Metal Detector, Anyone?

After reading this article, it’ll be no surprise if you run to the nearest store to pick up your very own metal detector. Over the years, some people have been lucky to make a few dollars using this intriguing tool as a hobby. Sometimes, you’re lucky to find jewelry and other belongings left behind in a sandy beach, but for one hobbyist , they were able to truly hit the jackpot. What did they find?

In Amsterdam, Netherlands, a man equipped with a metal detector uncovered a coin cache of gold and silver coins that date back to the ancient Celtic days. Where were these elusive coins stashed away? In a simple cornfield located in the southern part of the Dutch city called Massstricht.

This particular find is rather grand for someone who isn’t a professional treasure hunter. With the help of archeologists, Paul Curfs learned the age and historical significance of the coins he had found. A total of 39 gold and 70 silver coins seemed to have been minted in the middle of the first century BC. During this time, Julius Caesar was leading a campaign against the Celtic tribes situated within the region. He had not become the Roman ruler we all know him as at this time.

A Great Find

Curfs happened upon the coin as he was walking around with his metal detector just this past spring. Thankfully, he spent a bit more time surveying the grounds, as the urge to return home was replaced with the excitement of receiving a strong signal on his earphones. This is when the first coin was found. At first, Curfs had no clue what he had just found. In his hands, he held a gold coin bearing the image of a small horse.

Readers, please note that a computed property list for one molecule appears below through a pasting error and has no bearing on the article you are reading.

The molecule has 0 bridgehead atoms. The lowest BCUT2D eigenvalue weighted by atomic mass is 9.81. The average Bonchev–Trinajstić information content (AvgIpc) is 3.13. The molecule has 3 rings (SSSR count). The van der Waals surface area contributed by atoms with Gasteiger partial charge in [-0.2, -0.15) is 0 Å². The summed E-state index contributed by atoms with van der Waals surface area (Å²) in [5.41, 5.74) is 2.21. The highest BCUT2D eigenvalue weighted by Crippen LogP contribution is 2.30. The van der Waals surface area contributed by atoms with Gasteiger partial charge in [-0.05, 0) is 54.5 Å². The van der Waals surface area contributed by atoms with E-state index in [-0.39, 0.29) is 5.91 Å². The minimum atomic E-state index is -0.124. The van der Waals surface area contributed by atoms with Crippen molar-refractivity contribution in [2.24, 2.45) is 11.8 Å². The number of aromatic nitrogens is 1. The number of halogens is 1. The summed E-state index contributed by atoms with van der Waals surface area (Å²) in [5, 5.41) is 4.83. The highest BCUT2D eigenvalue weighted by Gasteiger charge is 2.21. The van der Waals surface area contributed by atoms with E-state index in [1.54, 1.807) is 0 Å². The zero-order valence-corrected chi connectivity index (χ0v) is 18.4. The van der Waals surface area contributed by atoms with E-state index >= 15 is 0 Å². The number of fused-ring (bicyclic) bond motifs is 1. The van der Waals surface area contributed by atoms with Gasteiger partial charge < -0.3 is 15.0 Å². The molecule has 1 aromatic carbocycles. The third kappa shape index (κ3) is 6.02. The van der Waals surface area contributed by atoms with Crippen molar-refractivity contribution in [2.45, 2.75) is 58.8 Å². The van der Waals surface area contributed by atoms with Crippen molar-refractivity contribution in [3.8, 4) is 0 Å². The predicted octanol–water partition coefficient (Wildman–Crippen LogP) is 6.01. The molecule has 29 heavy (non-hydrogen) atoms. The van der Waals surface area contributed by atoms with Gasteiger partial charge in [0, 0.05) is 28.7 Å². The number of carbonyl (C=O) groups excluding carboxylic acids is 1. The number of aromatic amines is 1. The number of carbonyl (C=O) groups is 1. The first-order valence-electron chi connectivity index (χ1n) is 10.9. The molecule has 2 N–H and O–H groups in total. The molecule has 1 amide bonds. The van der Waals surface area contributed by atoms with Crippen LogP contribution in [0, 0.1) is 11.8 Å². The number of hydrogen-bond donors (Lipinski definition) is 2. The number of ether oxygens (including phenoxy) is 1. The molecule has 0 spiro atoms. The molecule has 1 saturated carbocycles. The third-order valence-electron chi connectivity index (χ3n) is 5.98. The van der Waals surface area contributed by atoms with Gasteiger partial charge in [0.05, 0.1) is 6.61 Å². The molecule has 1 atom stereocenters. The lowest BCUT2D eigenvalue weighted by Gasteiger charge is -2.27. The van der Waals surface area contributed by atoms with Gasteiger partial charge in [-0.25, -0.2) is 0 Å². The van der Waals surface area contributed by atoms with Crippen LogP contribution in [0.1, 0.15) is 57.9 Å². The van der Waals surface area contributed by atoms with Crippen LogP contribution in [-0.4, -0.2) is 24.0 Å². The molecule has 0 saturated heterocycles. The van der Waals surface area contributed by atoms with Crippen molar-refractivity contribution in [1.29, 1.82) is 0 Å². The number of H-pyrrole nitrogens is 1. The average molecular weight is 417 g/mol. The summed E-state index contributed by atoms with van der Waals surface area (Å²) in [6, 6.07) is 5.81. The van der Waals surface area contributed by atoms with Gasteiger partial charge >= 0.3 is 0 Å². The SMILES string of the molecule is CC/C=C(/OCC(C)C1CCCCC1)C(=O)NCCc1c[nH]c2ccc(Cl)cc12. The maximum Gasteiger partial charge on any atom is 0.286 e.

It wasn’t until he posted a photo of the coin on an online forum that he was informed of his great find. The next day, he returned to the same spot and found another coin. This time, it was shaped like a ‘saucer’ and was silver in color. Curfs decided to inform the city at this time. Cooperating with archeologists, he and a group of other hobbyists were successful in locating the rest of the coins.

The Eburones

An archeologist that led the investigation of the find feels that the gold coins found in the cache were minted by a tribe named the Eburones. Caesar claimed to have destroyed all the members of the tribe in 53 BC after they supposedly connected with other groups to plan and execute an attack that wound up taking the lives of 6,000 Roman soldiers. It seems that the Eburones had given Caesar a bit of trouble during his days of conquesting. As for the silver coins, tribes possibly plotting against Caesar that were located further north are believed to have been the makers.